List out the various abbreviations, short forms used in prescriptions and their interpretation

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What are prescription abbreviations?

You may have seen prescription abbreviations like qd, hs, or bid on your medication labels, which are derived from the latin words for “every day,” “at bedtime,” and “twice daily,” respectively. Perhaps one of the most common is Rx, which is the official symbol for “prescription.” Thought to be derived from the latin word for “recipe,” this abbreviation relays to pharmacists that a prescription is authorized to be filled.

This article will discuss the Latin abbreviations healthcare providers use on prescriptions and help you learn how to translate them. It will also discuss steps you can take to protect yourself from prescribing errors.

Assembling a comprehensive list of prescription abbreviations along with their interpretations provides valuable insight into the language and conventions used in medical practice.

The Origins of “Rx” as an Abbreviation for “Prescription”

Rx is an abbreviation for “prescription.” In the U.S. it is believed that the origin of the symbol is an abbreviation of the Latin word for “recipe,” which means “take.” In Europe, another suggestion of the origin of the symbol appears to represent the astronomical sign of the planet Jupiter. According to another theory, the Rx symbol is based on the Roman deity Jupiter. Jupiter’s symbol looked similar to the Rx symbol. The symbol may have been placed on a prescription to invoke Jupiter’s blessing.

The abbreviations may be written in capital letters or small letters, and may or may not include periods.

Here’s an extensive compilation of abbreviations commonly found in prescriptions, categorized by their usage and interpretation.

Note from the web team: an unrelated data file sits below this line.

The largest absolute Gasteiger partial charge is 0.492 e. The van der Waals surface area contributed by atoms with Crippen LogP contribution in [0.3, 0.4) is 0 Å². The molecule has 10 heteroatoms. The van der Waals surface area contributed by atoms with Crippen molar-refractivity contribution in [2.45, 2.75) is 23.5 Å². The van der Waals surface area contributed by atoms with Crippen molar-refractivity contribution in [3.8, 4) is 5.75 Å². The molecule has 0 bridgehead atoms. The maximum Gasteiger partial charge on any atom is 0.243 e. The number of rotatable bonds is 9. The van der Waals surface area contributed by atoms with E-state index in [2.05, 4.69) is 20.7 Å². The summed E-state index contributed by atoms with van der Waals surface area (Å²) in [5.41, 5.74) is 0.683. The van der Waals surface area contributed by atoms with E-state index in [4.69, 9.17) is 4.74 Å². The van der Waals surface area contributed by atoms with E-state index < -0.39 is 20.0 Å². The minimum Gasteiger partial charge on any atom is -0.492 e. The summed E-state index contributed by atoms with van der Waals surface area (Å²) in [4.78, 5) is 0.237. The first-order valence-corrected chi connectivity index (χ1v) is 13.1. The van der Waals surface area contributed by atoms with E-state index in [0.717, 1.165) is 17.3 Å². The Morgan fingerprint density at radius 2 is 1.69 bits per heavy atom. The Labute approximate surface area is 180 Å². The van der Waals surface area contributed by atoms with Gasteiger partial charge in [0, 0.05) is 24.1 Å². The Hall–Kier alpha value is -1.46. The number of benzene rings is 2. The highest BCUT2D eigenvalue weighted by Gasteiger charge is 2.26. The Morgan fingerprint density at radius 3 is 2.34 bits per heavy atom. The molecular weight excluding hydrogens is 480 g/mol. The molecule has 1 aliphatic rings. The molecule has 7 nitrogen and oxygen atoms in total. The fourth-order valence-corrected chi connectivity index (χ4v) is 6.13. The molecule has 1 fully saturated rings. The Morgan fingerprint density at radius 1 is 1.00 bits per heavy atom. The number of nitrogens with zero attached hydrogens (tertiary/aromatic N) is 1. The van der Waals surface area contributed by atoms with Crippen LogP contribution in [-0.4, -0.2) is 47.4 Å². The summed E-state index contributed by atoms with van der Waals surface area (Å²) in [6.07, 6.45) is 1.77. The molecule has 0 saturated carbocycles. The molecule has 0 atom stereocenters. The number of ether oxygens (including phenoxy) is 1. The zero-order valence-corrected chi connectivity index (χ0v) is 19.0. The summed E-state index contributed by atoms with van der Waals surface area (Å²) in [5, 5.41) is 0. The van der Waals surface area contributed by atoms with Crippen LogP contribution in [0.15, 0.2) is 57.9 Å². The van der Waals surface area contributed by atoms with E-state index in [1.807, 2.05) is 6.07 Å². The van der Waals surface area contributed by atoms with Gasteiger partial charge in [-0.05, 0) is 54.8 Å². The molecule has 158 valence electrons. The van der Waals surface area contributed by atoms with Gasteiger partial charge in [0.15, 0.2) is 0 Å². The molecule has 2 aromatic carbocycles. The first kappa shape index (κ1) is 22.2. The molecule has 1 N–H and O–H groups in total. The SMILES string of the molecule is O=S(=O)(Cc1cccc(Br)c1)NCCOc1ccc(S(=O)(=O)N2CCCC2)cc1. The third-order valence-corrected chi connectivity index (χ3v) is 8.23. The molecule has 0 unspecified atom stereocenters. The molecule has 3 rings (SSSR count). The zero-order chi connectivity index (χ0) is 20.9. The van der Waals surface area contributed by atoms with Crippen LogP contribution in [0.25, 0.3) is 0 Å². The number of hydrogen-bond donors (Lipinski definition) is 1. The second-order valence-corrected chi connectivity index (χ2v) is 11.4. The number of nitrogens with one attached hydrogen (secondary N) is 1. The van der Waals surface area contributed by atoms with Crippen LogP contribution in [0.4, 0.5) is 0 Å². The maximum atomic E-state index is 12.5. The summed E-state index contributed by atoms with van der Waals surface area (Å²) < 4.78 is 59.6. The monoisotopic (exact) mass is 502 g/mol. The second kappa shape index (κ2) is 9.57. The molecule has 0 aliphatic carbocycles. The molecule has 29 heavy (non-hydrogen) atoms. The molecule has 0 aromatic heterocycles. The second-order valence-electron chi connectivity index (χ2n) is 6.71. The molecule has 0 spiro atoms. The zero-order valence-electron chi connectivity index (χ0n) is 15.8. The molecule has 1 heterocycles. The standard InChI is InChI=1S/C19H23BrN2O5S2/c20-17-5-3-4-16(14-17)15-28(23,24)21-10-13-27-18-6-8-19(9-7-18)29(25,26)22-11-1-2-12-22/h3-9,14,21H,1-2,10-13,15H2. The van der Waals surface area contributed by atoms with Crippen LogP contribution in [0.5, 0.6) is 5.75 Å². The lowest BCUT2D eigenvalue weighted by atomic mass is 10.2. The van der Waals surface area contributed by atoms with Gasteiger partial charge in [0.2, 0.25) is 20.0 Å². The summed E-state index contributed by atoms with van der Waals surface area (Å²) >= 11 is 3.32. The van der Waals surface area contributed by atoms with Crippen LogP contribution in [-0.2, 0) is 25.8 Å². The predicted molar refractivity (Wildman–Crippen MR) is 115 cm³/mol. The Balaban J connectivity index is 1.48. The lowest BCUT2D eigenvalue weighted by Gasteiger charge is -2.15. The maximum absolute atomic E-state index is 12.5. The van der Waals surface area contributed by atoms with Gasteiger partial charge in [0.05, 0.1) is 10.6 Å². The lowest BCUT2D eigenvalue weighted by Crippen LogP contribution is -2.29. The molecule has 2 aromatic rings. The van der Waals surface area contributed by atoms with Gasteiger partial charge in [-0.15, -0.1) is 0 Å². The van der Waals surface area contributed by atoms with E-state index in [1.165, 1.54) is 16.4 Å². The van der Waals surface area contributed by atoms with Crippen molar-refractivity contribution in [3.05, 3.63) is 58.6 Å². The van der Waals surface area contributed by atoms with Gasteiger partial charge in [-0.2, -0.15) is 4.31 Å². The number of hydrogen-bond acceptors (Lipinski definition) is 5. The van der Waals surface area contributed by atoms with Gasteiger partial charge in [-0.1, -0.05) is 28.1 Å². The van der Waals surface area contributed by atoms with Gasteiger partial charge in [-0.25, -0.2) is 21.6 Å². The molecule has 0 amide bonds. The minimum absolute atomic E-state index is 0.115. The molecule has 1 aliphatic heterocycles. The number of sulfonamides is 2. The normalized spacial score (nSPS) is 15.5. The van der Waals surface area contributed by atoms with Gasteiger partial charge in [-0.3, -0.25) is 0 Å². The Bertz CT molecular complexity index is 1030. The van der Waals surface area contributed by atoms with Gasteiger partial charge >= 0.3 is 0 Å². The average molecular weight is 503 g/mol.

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Dosage and Frequency:

  1. OD: Once daily
  2. BD: Twice daily
  3. TDS: Three times daily
  4. QDS: Four times daily
  5. QID: Four times daily
  6. HS: At bedtime (from Latin “hora somni”)
  7. PC: After meals (from Latin “post cibum”)
  8. AC: Before meals (from Latin “ante cibum”)
  9. PRN: As needed (from Latin “pro re nata”)
  10. QAM: Every morning
  11. QPM: Every evening
  12. Q4H, Q6H, Q8H, etc.: Every 4, 6, 8 hours, etc.
  13. QOD: Every other day (from Latin “quaque altera die”)

Route of Administration:

  1. PO: By mouth (from Latin “per os”)
  2. IV: Intravenous
  3. IM: Intramuscular
  4. SQ: Subcutaneous
  5. PR: Rectal (from Latin “per rectum”)
  6. TOP: Topical
  7. OTIC: Ear drops
  8. OD: Right eye (from Latin “oculus dexter”)
  9. OS: Left eye (from Latin “oculus sinister”)
  10. OU: Both eyes (from Latin “oculi uterque”)
  11. INH: Inhalation

Patient Instructions:

  1. NR: No refills
  2. UD: Use as directed
  3. NP: Not to be refilled
  4. DAW: Dispense as written
  5. UD: Use as directed
  6. Sig: Let it be labeled
  7. UDD: Use as directed
  8. UDHS: Use as directed, by the hour of sleep
  9. ETOH: Alcohol
  10. NPO: Nothing by mouth (from Latin “nil per os”)
  11. SS: Half (from Latin “semis”)
  12. NSS: Normal saline solution
  13. SOS: If necessary (from Latin “si opus sit”)
  14. ASAP: As soon as possible

Medical Conditions and States:

  1. SOB: Shortness of breath
  2. CVA: Cerebrovascular accident (stroke)
  3. COPD: Chronic obstructive pulmonary disease
  4. DM: Diabetes mellitus
  5. HTN: Hypertension
  6. CHF: Congestive heart failure
  7. UTI: Urinary tract infection
  8. GI: Gastrointestinal
  9. GERD: Gastroesophageal reflux disease
  10. IBS: Irritable bowel syndrome
  11. CNS: Central nervous system
  12. PVD: Peripheral vascular disease
  13. PID: Pelvic inflammatory disease
  14. PID: Pelvic inflammatory disease
  15. UTI: Urinary tract infection
  16. RA: Rheumatoid arthritis
  17. OA: Osteoarthritis
  18. TIA: Transient ischemic attack
  19. MI: Myocardial infarction

Laboratory and Diagnostic Abbreviations:

  1. CBC: Complete blood count
  2. CMP: Comprehensive metabolic panel
  3. UA: Urinalysis
  4. ECG/EKG: Electrocardiogram
  5. MRI: Magnetic resonance imaging
  6. CT: Computed tomography
  7. PT: Prothrombin time
  8. PTT: Partial thromboplastin time
  9. INR: International normalized ratio
  10. HbA1c: Glycated hemoglobin (used for monitoring diabetes)
  11. ESR: Erythrocyte sedimentation rate
  12. CRP: C-reactive protein
  13. BUN: Blood urea nitrogen
  14. SCr: Serum creatinine
  15. HDL: High-density lipoprotein
  16. LDL: Low-density lipoprotein

Medication Names and Classes:

  1. ASA: Acetylsalicylic acid (Aspirin)